Few applications possible by using an INS
Fig.2: Few applications possible by using an INS (Courtesy: inertialelements.com)

Operating Principle

The INS apart from providing the possibility to integrate with GPS, in fact, provides a suitable alternative to the same. INS are self-contained systems that can operate in harsh radio environments. Conventional INS calculates the change in position through Dead Reckoning method. In Pedestrian Navigation this means measuring the length of the steps and the direction of the pedestrian given the initial position and heading is known. This method is often known as PDR. MEMS-based inertial sensors which form the core of any INS contains 3-axis accelerometer and 3 axis gyroscope. Now accelerometer measures acceleration and gyroscopes measure angular velocity. Displacement is calculated from the acceleration measurements and attitude is calculated from the measured angular velocity as shown in the illustration below. As the low-cost MEMS-based sensors measurements are noisy and therefore suffer from a huge accumulation of position and heading errors with time. This is because the new estimates of position and heading rely on previous estimates of the same. The error can be greatly reduced by Extended Kalman Filtering (EKF) based ZUPT approach.

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Mathematical formulation of positioning from accelerometer and gyroscope data
Fig 3: Mathematical formulation of positioning from accelerometer and gyroscope data

It is to be noted that during a human gait there is always a momentary standstill or zero velocity moment as soon as the sole of the shoe touches the ground as can be seen in the Fig. 4.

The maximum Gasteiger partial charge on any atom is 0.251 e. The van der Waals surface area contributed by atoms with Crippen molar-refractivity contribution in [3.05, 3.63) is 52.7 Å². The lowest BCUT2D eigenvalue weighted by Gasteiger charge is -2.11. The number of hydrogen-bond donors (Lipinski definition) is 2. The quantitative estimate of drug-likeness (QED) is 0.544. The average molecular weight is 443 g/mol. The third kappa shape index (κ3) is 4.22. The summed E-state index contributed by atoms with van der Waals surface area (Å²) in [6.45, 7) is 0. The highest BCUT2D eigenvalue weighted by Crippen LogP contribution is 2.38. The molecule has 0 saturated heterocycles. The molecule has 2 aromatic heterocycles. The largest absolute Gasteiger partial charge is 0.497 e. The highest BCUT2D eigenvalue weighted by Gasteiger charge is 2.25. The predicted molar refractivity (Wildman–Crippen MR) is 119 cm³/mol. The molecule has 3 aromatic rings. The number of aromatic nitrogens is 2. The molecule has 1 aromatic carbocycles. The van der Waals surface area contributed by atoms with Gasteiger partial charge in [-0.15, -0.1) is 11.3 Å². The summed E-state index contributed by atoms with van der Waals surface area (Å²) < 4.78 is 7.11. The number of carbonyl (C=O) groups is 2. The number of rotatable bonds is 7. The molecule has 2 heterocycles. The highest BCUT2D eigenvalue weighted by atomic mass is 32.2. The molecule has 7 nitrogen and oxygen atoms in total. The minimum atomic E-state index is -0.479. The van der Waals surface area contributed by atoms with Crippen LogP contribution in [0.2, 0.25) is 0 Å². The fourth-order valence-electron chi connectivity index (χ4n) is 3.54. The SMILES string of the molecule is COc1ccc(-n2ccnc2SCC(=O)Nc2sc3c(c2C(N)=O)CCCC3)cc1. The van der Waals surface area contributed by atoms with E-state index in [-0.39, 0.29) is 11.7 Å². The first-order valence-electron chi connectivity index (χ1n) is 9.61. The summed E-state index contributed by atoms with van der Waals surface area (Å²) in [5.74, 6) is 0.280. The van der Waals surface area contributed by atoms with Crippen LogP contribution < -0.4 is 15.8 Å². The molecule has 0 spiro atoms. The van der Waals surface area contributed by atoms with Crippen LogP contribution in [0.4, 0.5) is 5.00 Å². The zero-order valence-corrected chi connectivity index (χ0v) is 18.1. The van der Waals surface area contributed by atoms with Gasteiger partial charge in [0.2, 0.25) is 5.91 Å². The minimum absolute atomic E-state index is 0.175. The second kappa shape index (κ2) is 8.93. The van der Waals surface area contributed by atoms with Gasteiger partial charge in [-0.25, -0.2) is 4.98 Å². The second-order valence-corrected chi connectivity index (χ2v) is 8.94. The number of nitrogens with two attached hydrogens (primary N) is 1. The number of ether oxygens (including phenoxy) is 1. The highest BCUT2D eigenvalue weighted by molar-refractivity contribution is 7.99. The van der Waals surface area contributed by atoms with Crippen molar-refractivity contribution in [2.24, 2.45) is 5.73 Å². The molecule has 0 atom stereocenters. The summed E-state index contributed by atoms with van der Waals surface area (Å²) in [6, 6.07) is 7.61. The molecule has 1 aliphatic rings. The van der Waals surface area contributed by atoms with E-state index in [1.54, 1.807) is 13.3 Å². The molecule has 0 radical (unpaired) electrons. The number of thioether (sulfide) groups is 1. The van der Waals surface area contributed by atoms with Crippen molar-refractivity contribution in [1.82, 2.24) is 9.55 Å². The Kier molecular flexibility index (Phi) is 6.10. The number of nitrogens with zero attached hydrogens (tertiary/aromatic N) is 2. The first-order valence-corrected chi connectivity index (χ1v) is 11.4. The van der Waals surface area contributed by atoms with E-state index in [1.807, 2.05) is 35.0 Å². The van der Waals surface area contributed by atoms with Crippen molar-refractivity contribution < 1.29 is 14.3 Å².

Occurrence of standstill moment in a human step
Fig 4: Occurrence of standstill moment in a human step (Courtesy: inertialelements.com)

The ZUPT algorithm consists of identifying step occurrences by detecting foot’s standstill instant. This is followed by estimating and correcting errors by making use of any non-zero velocity detected at the time epoch of step detection. This approach reduces errors in position and heading estimates at every detected step and prevents them from growing exponentially with time.

Trajectory without correction of accumulated error
Fig 5: Trajectory without correction of accumulated error (Courtesy: openshoe.org)

Tracking Performance

Tracking performance of the foot-mounted tracking device depends upon the number of factors which could influence the way hardware and the algorithm operates. Some of the factors which could influence the tracking performance of a ZUPT-aided foot-mounted navigation device are the type of shoes, device’s mounting scheme, wearers’ personal traits, walking surface, path profile, walking speed, environmental conditions, etc. These physiological, psychological and environmental factors typically influence gait of a person and hence have a direct effect on the performance of a foot-mounted inertial navigation system.

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Oblu, a commercially available PDR device is chosen for tracking performance. It has a simple data interface that outputs PDR data at every step. The device is based on the open-source OpenShoe module shown in Fig. 6.